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Council approves new regional gang tracking software for APD

Tuesday, February 1, 2011 by Elizabeth Pagano

City Council unanimously authorized a contract for new gang tracking software for the Austin Police Department by a vote of 7-0 on Thursday. The new software will allow the city of Austin, Travis County, and the Austin Independent School District to create a common system to track and document gang members.


Opposition to the new software centered on privacy concerns and lax criteria for identifying gang members.


“You should not be punished for what part of town you live in. You should not be punished for choosing to wear blue or red instead of beige,” said Debbie Russell, of the Central Texas Chapter of the ACLU of Texas.


According to state law, people are identified as gang members if they meet more than one characteristic from a set of criteria. APD Commander Chris Noble identified three examples: “If you are in a known gang area, you are wearing gang-affiliated clothing, or you self-admit as a gang member,” she told Council.


Though Council members expressed concerns about existing identification standards for putting gang members into the database, APD spokespeople tried to keep the discussion focused on the technical.


“This is nothing new,” said Noble “The only difference with this software as opposed to what we have now is that we are now able to collaborate with other law-enforcement agencies within the region.”


The new database will be integrated into the Austin Regional Intelligence Center (ARIC) system, which concerned Council Member Laura Morrison.


“There was a lot of discussion about exactly what kind of data would be maintained in the ARIC. And I thought that one of the requirements was that it had to be tied to potential crime,” said Morrison. “I guess that I am not quite getting why if you wear a certain color and fit one of the other triggers that it fits that requirement.”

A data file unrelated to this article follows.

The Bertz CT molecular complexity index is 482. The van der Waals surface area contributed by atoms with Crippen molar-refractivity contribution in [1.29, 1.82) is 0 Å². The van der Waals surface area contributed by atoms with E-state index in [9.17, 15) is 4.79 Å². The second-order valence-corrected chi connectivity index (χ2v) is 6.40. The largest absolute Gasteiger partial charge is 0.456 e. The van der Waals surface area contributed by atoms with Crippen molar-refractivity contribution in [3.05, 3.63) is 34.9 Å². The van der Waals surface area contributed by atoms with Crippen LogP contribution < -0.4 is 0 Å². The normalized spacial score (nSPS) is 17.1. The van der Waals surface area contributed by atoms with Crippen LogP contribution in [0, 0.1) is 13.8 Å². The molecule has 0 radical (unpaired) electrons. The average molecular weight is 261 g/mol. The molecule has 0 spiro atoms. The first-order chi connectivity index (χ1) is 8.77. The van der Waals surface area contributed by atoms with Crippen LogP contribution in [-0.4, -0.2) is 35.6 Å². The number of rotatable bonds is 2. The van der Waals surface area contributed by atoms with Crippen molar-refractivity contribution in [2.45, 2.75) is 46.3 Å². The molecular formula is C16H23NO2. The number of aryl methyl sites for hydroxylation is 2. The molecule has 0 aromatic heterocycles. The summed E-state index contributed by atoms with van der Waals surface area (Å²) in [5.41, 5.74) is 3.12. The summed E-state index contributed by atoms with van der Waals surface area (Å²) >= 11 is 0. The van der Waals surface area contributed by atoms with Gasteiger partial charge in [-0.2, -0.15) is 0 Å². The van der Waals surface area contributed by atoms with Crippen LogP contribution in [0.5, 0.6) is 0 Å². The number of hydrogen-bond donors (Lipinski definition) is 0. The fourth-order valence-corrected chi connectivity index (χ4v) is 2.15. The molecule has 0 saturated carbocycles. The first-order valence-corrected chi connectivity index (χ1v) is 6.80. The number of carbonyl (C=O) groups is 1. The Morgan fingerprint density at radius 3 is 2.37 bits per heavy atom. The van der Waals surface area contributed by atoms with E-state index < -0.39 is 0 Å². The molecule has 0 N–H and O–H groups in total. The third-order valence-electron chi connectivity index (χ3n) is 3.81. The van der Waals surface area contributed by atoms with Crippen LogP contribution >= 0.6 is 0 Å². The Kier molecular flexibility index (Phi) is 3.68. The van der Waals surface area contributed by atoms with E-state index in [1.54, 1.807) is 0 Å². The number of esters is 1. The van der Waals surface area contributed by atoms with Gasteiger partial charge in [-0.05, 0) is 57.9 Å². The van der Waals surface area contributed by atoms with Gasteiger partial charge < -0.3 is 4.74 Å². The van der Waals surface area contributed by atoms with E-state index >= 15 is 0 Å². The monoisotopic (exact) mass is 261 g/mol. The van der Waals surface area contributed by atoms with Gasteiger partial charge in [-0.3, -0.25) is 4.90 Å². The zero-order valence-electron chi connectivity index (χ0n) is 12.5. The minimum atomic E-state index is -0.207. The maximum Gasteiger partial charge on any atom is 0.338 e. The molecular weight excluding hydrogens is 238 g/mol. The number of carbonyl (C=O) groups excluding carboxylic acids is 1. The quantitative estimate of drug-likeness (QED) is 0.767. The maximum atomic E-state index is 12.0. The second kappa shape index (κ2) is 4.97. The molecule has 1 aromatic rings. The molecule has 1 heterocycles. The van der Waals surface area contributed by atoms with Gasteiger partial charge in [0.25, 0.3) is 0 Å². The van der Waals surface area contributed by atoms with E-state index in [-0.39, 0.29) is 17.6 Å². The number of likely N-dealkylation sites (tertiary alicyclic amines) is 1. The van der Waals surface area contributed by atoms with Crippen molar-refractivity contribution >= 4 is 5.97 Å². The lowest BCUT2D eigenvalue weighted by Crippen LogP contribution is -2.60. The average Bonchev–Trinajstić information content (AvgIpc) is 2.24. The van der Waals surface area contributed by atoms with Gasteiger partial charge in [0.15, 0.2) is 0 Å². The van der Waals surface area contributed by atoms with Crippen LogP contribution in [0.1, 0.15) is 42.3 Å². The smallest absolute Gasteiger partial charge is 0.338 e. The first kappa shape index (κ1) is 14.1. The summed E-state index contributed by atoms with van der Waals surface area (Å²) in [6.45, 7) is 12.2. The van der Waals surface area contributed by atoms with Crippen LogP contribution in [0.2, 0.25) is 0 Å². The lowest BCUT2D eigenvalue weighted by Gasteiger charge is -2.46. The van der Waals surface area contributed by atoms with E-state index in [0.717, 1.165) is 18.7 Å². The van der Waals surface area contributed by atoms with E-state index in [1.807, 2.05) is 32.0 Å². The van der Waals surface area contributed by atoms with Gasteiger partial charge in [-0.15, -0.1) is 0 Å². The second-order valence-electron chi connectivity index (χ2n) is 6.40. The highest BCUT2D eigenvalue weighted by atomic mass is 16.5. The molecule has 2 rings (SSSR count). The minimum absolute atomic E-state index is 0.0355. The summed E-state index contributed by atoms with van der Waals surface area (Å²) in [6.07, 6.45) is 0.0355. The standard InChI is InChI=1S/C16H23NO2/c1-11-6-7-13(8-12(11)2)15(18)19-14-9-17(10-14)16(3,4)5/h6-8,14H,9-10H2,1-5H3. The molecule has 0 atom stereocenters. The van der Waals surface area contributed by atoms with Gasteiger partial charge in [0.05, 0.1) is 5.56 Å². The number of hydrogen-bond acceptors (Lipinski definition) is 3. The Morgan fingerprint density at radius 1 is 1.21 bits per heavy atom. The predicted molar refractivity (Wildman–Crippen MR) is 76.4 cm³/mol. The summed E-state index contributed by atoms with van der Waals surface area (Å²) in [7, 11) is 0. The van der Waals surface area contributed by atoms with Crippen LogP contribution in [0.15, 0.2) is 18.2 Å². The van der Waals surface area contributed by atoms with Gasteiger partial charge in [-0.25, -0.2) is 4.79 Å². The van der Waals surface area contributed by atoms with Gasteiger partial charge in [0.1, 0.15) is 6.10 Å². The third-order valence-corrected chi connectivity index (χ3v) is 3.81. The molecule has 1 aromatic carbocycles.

Noble stated that there is a direct nexus between gang membership and crime. “It’s not against the law to be a gang member per se,” said Noble. “It goes back to the strong connection between gang membership and crime.”


Council Member Sheryl Cole expressed reservations about privacy concerns but said they would have to be addressed on another day.


“I always know that there is a balance between public safety and civil liberties, and we’re always trying to get it right. And this is just a piece of that puzzle that gives you a little bit more ammunition on the public safety side to potentially garner information,” said Cole.


“So I’m glad to hear that the Public Safety Commission is working on a privacy policy. And I believe that we as a Council will be entitled to review that policy and potentially adopt more stringent requirements, if we would like to do this.”


Council Member Bill Spelman said, “I think one of the reasons why this is raising people’s concerns is that people in the city of Austin have a certain faith in the Austin Police Department. Here we are combining our database, which is based on our practices, with the databases of other jurisdictions where we don’t have any control and where we don’t have the same faith that those other jurisdictions are abiding by the same rules that we are.”

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